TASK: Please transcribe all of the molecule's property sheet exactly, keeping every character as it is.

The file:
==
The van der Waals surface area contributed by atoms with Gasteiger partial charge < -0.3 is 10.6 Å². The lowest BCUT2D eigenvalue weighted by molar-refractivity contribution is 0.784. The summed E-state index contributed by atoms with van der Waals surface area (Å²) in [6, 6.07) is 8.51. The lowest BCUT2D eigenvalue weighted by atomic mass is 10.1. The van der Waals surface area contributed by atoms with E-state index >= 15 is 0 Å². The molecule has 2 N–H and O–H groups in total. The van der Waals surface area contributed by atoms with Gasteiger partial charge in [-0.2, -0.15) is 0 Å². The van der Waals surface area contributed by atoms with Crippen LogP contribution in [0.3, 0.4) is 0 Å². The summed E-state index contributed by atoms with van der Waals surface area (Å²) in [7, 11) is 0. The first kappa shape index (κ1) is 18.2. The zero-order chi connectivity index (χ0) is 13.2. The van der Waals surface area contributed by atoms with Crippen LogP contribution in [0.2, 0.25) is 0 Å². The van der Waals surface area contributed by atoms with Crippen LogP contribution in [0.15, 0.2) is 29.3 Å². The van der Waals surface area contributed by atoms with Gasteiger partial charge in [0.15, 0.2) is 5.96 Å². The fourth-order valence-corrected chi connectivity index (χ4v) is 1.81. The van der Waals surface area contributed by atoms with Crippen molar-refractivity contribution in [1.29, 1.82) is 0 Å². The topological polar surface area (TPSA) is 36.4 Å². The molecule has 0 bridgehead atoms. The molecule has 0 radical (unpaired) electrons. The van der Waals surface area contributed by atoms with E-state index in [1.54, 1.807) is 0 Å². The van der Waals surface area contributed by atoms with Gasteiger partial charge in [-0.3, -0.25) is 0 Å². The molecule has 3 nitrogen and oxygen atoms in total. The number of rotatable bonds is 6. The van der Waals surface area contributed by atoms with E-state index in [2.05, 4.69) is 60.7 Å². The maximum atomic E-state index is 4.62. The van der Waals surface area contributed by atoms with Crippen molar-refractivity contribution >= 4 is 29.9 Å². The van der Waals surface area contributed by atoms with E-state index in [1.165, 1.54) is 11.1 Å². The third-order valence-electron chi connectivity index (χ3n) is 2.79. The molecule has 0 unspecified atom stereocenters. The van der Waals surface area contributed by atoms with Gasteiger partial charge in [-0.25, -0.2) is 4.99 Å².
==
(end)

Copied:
The van der Waals surface area contributed by atoms with Gasteiger partial charge < -0.3 is 10.6 Å². The lowest BCUT2D eigenvalue weighted by molar-refractivity contribution is 0.784. The summed E-state index contributed by atoms with van der Waals surface area (Å²) in [6, 6.07) is 8.51. The lowest BCUT2D eigenvalue weighted by atomic mass is 10.1. The van der Waals surface area contributed by atoms with E-state index >= 15 is 0 Å². The molecule has 2 N–H and O–H groups in total. The van der Waals surface area contributed by atoms with Gasteiger partial charge in [-0.2, -0.15) is 0 Å². The van der Waals surface area contributed by atoms with Crippen LogP contribution in [0.3, 0.4) is 0 Å². The summed E-state index contributed by atoms with van der Waals surface area (Å²) in [7, 11) is 0. The first kappa shape index (κ1) is 18.2. The zero-order chi connectivity index (χ0) is 13.2. The van der Waals surface area contributed by atoms with Crippen LogP contribution in [0.2, 0.25) is 0 Å². The van der Waals surface area contributed by atoms with Crippen LogP contribution in [0.15, 0.2) is 29.3 Å². The van der Waals surface area contributed by atoms with Gasteiger partial charge in [0.15, 0.2) is 5.96 Å². The fourth-order valence-corrected chi connectivity index (χ4v) is 1.81. The van der Waals surface area contributed by atoms with Crippen molar-refractivity contribution in [1.29, 1.82) is 0 Å². The topological polar surface area (TPSA) is 36.4 Å². The molecule has 0 bridgehead atoms. The molecule has 0 radical (unpaired) electrons. The van der Waals surface area contributed by atoms with E-state index in [1.54, 1.807) is 0 Å². The van der Waals surface area contributed by atoms with Gasteiger partial charge in [-0.3, -0.25) is 0 Å². The molecule has 3 nitrogen and oxygen atoms in total. The number of rotatable bonds is 6. The van der Waals surface area contributed by atoms with E-state index in [2.05, 4.69) is 60.7 Å². The maximum atomic E-state index is 4.62. The van der Waals surface area contributed by atoms with Crippen molar-refractivity contribution >= 4 is 29.9 Å². The van der Waals surface area contributed by atoms with E-state index in [1.165, 1.54) is 11.1 Å². The third-order valence-electron chi connectivity index (χ3n) is 2.79. The molecule has 0 unspecified atom stereocenters. The van der Waals surface area contributed by atoms with Gasteiger partial charge in [-0.25, -0.2) is 4.99 Å².